Like Mr. Bernanke, Mr. Bush’s Treasury secretary, Henry M. Paulson Jr., predicted in 2007 — wrongly, it turned out — that the subprime collapse would be contained, the report notes.

Democrats also come under fire. The decision in 2000 to shield the exotic financial instruments known as over-the-counter derivatives from regulation, made during the last year of President Bill Clinton’s term, is called “a key turning point in the march toward the financial crisis”….

The report could reignite debate over the influence of Wall Street; it says regulators “lacked the political will” to scrutinize and hold accountable the institutions they were supposed to oversee. The financial industry spent $2.7 billion on lobbying from 1999 to 2008, while individuals and committees affiliated with it made more than $1 billion in campaign contributions.

The report does knock down — at least partly — several early theories for the financial crisis. It says the low interest rates brought about by the Fed after the 2001 recession;Fannie Mae and Freddie Mac, the mortgage finance giants; and the “aggressive homeownership goals” set by the government as part of a “philosophy of opportunity” were not major culprits.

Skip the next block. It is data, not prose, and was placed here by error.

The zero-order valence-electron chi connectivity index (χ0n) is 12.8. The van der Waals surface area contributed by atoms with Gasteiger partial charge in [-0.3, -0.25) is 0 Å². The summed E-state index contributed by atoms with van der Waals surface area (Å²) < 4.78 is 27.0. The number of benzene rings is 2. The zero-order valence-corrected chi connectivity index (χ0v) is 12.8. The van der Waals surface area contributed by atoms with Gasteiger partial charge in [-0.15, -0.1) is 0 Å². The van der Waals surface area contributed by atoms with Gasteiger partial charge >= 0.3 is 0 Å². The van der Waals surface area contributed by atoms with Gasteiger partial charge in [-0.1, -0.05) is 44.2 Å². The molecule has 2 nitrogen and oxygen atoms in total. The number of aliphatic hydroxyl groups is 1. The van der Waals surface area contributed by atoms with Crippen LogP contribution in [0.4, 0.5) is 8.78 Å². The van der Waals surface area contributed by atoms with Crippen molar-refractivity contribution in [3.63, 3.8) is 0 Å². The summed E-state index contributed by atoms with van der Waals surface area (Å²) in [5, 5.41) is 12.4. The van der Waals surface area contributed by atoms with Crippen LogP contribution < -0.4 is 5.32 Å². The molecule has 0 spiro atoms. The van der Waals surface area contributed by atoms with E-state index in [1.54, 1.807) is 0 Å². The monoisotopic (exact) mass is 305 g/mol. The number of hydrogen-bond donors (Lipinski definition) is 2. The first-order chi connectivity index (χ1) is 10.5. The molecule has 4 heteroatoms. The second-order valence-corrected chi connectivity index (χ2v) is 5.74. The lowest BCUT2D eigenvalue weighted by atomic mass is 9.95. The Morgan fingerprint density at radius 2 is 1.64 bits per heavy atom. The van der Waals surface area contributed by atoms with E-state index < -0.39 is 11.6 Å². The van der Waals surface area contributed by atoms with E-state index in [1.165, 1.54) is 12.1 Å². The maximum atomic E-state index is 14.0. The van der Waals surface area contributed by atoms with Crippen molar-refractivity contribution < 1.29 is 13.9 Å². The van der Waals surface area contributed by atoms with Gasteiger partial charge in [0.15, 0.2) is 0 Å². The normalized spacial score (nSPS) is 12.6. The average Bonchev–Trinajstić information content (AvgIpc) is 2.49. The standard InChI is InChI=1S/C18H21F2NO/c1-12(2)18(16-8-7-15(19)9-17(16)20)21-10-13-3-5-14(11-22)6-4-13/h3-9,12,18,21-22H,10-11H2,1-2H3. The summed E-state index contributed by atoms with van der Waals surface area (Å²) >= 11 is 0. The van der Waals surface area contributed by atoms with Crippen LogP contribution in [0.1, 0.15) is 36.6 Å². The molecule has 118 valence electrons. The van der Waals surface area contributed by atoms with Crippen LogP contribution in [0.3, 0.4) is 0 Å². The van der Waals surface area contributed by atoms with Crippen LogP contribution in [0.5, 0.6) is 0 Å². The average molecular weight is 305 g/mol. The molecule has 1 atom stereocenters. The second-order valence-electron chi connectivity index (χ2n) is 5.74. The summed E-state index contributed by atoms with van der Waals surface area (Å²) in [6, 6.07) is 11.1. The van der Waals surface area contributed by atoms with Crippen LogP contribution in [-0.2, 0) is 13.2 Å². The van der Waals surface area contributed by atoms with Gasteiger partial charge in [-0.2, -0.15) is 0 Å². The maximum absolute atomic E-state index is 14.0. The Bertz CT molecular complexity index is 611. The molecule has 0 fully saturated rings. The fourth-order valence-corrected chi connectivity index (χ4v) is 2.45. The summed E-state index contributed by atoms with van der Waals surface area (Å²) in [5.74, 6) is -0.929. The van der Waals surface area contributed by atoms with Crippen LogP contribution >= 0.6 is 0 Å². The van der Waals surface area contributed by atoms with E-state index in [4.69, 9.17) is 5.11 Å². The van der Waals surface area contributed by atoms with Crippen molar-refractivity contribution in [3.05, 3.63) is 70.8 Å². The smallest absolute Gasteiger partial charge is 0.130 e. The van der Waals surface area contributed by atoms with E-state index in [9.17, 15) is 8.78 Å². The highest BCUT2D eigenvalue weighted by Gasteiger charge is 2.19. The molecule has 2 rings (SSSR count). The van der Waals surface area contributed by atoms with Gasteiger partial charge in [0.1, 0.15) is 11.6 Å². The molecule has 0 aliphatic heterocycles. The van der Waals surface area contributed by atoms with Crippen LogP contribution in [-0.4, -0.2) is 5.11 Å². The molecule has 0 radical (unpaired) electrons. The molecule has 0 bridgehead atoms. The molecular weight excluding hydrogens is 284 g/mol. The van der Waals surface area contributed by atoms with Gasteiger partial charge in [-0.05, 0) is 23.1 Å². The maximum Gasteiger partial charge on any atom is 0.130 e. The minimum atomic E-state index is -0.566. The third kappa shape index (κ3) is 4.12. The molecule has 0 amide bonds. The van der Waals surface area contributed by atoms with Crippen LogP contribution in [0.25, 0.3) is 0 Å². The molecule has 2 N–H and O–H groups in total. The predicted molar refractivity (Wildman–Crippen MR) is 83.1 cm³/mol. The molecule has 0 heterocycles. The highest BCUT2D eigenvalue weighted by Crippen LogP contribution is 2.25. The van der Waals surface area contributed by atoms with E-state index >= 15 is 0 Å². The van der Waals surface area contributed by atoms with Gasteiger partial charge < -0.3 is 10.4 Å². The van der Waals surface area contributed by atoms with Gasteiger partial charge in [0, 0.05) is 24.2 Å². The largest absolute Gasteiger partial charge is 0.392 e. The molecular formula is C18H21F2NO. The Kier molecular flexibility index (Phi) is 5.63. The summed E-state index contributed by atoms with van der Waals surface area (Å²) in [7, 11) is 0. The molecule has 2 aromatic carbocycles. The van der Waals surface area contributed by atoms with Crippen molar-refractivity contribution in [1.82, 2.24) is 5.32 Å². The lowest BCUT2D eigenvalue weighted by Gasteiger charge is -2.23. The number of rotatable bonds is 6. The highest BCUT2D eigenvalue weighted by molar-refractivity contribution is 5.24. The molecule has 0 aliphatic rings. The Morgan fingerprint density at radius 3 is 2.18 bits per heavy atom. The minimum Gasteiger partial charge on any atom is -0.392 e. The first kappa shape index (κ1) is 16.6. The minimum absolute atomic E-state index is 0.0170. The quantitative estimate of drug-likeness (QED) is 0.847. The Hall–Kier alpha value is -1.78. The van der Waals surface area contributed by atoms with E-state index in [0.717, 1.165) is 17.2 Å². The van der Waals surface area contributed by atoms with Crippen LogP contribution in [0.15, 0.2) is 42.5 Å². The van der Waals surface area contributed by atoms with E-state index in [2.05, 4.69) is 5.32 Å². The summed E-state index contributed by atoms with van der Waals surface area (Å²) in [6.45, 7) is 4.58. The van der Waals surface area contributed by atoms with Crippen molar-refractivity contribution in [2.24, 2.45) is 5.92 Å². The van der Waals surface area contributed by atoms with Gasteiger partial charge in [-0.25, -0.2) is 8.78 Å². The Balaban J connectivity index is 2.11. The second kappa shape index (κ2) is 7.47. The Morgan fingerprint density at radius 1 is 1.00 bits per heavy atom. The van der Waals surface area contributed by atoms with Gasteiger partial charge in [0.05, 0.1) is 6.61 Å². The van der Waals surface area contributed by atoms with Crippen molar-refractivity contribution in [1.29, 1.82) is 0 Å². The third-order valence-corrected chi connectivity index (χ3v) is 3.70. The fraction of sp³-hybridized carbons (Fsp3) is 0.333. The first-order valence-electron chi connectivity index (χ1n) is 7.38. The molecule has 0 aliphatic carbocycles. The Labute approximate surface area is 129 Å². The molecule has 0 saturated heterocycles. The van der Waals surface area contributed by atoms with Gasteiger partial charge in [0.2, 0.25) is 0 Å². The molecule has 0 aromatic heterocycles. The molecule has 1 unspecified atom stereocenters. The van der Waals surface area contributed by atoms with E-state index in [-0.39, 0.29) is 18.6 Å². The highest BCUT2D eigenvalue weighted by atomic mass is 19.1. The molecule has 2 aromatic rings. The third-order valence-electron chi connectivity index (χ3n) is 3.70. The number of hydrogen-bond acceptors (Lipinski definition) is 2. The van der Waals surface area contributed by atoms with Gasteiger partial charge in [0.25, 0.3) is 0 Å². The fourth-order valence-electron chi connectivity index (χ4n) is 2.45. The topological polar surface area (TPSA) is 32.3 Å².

On the other hand, the report is harsh on regulators. It finds that the Securities and Exchange Commission failed to require big banks to hold more capital to cushion potential losses and halt risky practices, and that the Fed “neglected its mission.”

It says the Office of the Comptroller of the Currency, which regulates some banks, and the Office of Thrift Supervision, which oversees savings and loans, blocked states from curbing abuses because they were “caught up in turf wars”….

It quotes Citigroup executives conceding that they paid little attention to mortgage-related risks. Executives at the American International Group were found to have been blind to its $79 billion exposure to credit-default swaps, a kind of insurance that was sold to investors seeking protection against a drop in the value of securities backed by home loans. AtMerrill Lynch, managers were surprised when seemingly secure mortgage investments suddenly suffered huge losses.

By one measure, for about every $40 in assets, the nation’s five largest investment banks had only $1 in capital to cover losses, meaning that a 3 percent drop in asset values could have wiped out the firm. The banks hid their excessive leverage using derivatives, off-balance-sheet entities and other devices, the report found. The speculative binge was abetted by a giant “shadow banking system” in which the banks relied heavily on short-term debt.